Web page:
• 2 tablespoons arrowroot powder
  • ½ cup cacao powder
  • ½ teaspoon sea salt
  • 1 teaspoon baking soda


  • ¼ cup honey
  • ½ cup sprouted almond butter
  • ¼ cup cacao powder
  • ½ cup coconut milk
  • sea salt


  1. Preheat oven to 375 degrees F.
  2. Grease 8×8 pan with coconut oil and line it with parchment paper.
  3. In a bowl, combine avocado, sweet potato, applesauce, honey and vanilla. Once creamy, add in cacao powder.
  4. Add in eggs one at a time.
  5. In a separate bowl, combine coconut flour, arrowroot flour, salt and baking soda.
  6. Combine both mixtures until smooth.
  7. Transfer to greased pan and bake for 25–35 minutes.
  8. While baking, combine the last 5 ingredients listed in a separate bowl and mix until creamy and smooth.
  9. Once the brownies are done baking and have cooled, frost with this mixture.

The Original Pumpkin Pie

The Way the Pilgrims Made It

  • Servings: regular pie
  • Difficulty: easy
  • Print

  • 1 small pumpkin (4-5 inches in height and 18 inches in diameter, sugar pumpkins work great)
  • ¾ cup sugar
  • 3 large eggs plus 4 egg yolks
  • ½ TBS vanilla bean paste or vanilla extract
  • 2 cups heavy cream
  • 1 teaspoon of cornstarch
  • Pinch of salt
  1. Prepare your pumpkin by scooping out the seeds and pulp, place it on a baking sheet, do not put the top of the pumpkin (stem) on the sheet just yet.
  2. Preheat oven to 400 degrees.
  3. In a mixing bowl combine the sugar, eggs and vanilla and whisk until combined.
  4. Add in the heavy cream, cornstarch and salt and whisk until fully combined.
  5. Pour mixture into your prepared pumpkin (allowing about ¾ of an inch space between the filling and the top of the pumpkin and begin baking it.
  6. Bake at 400 degrees uncovered. After 15 minutes, cover the top of the pumpkin loosely with foil and bake another 15 minutes.
  7. Lower oven temp to 375, place the top of the pumpkin on the tray and continue baking for 15 minutes more.
  8. Remove the foil and bake an additional 30 minutes or until a knife inserted into the custard comes out mostly clean.
  9. Turn off the oven, allow the pumpkin to cool for an hour, then place it in your cold garage (loosely covered with wrap or foil) or your refrigerator and allow the custard to set 6 hours or overnight.
  10. When ready to serve, scoop out custard into small dishes (you can even scrape the sides a bit as you scoop it out if you choose to add some pumpkin flavor.

What’s Up Doc? Carrots


September, 2014, LWC DeRoos Drumbeat

What’s Up Doc?   

Bugs Bunny’s Carrot that’s what!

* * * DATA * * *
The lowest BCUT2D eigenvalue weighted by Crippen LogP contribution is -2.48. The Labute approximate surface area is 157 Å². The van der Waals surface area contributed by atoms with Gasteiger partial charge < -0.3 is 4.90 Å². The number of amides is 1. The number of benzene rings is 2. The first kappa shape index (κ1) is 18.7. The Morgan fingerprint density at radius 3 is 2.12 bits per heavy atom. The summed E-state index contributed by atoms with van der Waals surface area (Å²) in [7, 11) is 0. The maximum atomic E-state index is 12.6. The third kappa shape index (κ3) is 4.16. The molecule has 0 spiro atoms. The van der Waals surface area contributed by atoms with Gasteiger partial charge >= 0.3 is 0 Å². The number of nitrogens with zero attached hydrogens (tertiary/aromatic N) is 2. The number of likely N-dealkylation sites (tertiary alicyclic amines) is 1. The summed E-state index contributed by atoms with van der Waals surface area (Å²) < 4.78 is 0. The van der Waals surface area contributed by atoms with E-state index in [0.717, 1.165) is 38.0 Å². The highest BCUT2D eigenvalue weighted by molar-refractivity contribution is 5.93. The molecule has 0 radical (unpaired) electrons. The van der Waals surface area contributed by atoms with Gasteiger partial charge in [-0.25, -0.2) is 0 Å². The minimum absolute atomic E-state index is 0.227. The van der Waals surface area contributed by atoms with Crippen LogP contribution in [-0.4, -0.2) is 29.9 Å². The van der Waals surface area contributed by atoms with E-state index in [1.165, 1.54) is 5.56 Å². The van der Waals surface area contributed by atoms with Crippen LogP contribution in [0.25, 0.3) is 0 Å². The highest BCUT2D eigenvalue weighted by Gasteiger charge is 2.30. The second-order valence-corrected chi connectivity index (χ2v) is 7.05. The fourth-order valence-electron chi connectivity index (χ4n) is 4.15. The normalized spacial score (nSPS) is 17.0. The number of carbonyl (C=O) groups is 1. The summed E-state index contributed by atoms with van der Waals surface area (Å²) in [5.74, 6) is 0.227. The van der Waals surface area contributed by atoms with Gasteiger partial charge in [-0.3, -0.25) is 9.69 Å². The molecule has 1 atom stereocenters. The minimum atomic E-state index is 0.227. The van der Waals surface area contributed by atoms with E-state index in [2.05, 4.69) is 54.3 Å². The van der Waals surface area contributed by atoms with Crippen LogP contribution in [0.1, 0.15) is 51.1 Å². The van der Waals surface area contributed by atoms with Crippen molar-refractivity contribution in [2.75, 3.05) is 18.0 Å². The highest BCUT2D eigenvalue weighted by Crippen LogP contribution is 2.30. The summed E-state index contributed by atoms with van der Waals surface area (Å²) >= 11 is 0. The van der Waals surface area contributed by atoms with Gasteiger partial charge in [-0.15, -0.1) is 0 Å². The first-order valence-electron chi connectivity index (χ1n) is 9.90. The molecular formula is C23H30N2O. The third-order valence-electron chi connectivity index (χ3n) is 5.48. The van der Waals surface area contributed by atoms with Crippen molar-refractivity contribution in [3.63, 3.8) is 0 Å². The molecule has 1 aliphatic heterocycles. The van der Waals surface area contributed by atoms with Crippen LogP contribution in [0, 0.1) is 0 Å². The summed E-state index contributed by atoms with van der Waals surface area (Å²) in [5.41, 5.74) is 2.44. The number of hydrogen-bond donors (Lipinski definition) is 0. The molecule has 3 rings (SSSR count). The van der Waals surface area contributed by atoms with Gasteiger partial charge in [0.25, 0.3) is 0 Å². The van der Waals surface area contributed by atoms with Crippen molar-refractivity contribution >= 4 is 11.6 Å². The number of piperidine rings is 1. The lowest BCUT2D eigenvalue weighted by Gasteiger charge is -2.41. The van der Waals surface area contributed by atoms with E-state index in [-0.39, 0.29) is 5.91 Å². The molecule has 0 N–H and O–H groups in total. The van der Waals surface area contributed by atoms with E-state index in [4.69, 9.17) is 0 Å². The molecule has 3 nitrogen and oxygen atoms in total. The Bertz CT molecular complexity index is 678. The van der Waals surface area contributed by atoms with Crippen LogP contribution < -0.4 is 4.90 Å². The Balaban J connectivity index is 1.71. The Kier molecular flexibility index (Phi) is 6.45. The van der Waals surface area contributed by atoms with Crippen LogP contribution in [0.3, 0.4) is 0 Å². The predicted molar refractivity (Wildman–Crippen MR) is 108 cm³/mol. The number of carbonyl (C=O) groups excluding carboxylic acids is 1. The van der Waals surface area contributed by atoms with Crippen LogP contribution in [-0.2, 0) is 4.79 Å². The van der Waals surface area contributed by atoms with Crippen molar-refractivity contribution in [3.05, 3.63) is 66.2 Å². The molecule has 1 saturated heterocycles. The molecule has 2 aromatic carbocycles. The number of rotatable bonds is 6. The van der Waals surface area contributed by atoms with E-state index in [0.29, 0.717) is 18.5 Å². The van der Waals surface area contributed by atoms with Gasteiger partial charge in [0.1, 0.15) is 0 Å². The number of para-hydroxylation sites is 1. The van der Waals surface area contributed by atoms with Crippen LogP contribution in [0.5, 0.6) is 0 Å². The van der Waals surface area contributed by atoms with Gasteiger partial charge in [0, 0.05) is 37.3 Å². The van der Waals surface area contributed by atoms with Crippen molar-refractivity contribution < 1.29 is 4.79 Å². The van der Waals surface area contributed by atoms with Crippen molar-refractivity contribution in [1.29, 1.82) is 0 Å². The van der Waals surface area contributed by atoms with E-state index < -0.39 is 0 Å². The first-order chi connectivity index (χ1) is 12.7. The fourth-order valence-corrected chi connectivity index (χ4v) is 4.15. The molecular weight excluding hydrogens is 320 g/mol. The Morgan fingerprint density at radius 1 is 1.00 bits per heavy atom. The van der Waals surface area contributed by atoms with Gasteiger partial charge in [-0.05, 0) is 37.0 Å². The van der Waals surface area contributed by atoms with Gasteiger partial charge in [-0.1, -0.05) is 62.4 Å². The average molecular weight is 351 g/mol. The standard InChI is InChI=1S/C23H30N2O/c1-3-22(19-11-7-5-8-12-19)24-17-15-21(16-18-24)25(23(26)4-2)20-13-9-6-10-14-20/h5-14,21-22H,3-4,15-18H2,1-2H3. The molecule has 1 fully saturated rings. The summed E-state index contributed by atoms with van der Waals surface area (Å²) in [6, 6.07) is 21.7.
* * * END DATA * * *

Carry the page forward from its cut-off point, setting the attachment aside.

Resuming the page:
Carrots are the second most popular type of vegetable after potatoes, and are one of the most widely used and enjoyed vegetables in the world, partly because they grow relatively easily and are very versatile in a number of dishes and cultural cuisines.  In central Asian and Middle Eastern countries, but they were viewed as more of a medicinal herb than a food.  The average American eats only one cup a week.

Early carrots (some believe they may even date back to early Egypt) were not orange. Instead, they came in a variety of colors like purple, white, red, yellow and black. The orange carrots known and loved today are the result of cross breeding red and yellow carrots, which was done back in the 16th century.  Choose carrots with the deepest, darkest orange color as they contain the highest levels of beta-carotene (the deep rich yellow, red, orange, and purple colors in fruits and vegetables).  The name beta-carotene is derived from the Latin name for ‘carrot’.  The word “carrot” has its origins in the Greek word “karoton,”

The History

Bugs bunny’s favorite food became associated with strong eyesight during World War II when the British Royal Air Force managed to gun down German aircrafts even at nights. The air force fabricated a story of how their skilled fighter pilot John “Cats’ eyes” Cunningham attributed his excellent night vision due to a carrot-enriched diet.  Although there is certainly some truth to the war propaganda regarding night vision, beta-carotene is found in much higher concentrations in leafy greens such as spinach.  Even though it started as a myth, having carrots do help in maintaining healthy eyes.

Here are the TOP 8 nutritional benefits of Carrots:  A 113%, Biotin 20%, K 18%, Fiber 14%, Molybdenum 14%, Potassium 11%,
Vitamin C 10%, Vitamin B6 10%.

  1. Improved Vision Vitamin A is very important for healthy eyes and is essential for the maintenance of visual function protecting against macular degeneration and senile cataracts, including protection against macular degeneration and senile cataracts.  The only carotenoids found inside the retina of the human eye are the xanthophylls (lutein and zeaxanthin)(pigments yellow, orange, and red).  Nature’s Pharmacy has a way of showing you it’s benefits through its foods.  A slice of carrot looks like a human eye.
  2. Anti-inflammatory Carrots are rich in vitamin A and beta-carotene, both of which are believed to fight inflammation. Vitamin A being fat soluble needs a fat to help absorb its benefits in the blood.  As little as 3-5 g of fat appears sufficient to ensure absorption.
  3. Anti-aging: The high level of beta-carotene in carrots acts as an antioxidant to cell damage done to the body through regular metabolism. It help slows down the aging of cells.
  4. Healthy Glowing Skin (from the inside out)
    Vitamin A protects the skin from sun damage. Deficiencies of Vitamin A cause dryness to the skin, hair and nails. Vitamin A prevents premature wrinkling, acne, dry skin, pigmentation, blemishes, uneven skin tone.